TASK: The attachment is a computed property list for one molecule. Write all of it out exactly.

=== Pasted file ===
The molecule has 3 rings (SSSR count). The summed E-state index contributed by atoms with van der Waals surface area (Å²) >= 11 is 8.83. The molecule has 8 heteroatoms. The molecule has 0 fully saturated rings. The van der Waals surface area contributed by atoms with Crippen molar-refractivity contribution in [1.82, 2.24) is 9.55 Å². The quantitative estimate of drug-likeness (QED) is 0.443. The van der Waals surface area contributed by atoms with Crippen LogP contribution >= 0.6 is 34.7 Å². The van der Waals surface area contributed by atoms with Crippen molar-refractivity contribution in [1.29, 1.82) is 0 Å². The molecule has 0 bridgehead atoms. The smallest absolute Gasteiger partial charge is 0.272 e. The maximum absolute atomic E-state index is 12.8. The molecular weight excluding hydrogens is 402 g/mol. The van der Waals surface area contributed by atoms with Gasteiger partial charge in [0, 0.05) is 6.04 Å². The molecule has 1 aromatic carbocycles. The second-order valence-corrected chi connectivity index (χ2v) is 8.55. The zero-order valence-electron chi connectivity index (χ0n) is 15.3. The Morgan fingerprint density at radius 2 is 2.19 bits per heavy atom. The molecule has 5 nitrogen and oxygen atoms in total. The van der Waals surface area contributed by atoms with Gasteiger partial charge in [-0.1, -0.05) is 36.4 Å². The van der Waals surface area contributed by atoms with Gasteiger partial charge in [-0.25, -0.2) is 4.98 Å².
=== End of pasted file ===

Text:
The molecule has 3 rings (SSSR count). The summed E-state index contributed by atoms with van der Waals surface area (Å²) >= 11 is 8.83. The molecule has 8 heteroatoms. The molecule has 0 fully saturated rings. The van der Waals surface area contributed by atoms with Crippen molar-refractivity contribution in [1.82, 2.24) is 9.55 Å². The quantitative estimate of drug-likeness (QED) is 0.443. The van der Waals surface area contributed by atoms with Crippen LogP contribution >= 0.6 is 34.7 Å². The van der Waals surface area contributed by atoms with Crippen molar-refractivity contribution in [1.29, 1.82) is 0 Å². The molecule has 0 bridgehead atoms. The smallest absolute Gasteiger partial charge is 0.272 e. The maximum absolute atomic E-state index is 12.8. The molecular weight excluding hydrogens is 402 g/mol. The van der Waals surface area contributed by atoms with Gasteiger partial charge in [0, 0.05) is 6.04 Å². The molecule has 1 aromatic carbocycles. The second-order valence-corrected chi connectivity index (χ2v) is 8.55. The zero-order valence-electron chi connectivity index (χ0n) is 15.3. The Morgan fingerprint density at radius 2 is 2.19 bits per heavy atom. The molecule has 5 nitrogen and oxygen atoms in total. The van der Waals surface area contributed by atoms with Gasteiger partial charge in [-0.1, -0.05) is 36.4 Å². The van der Waals surface area contributed by atoms with Gasteiger partial charge in [-0.25, -0.2) is 4.98 Å².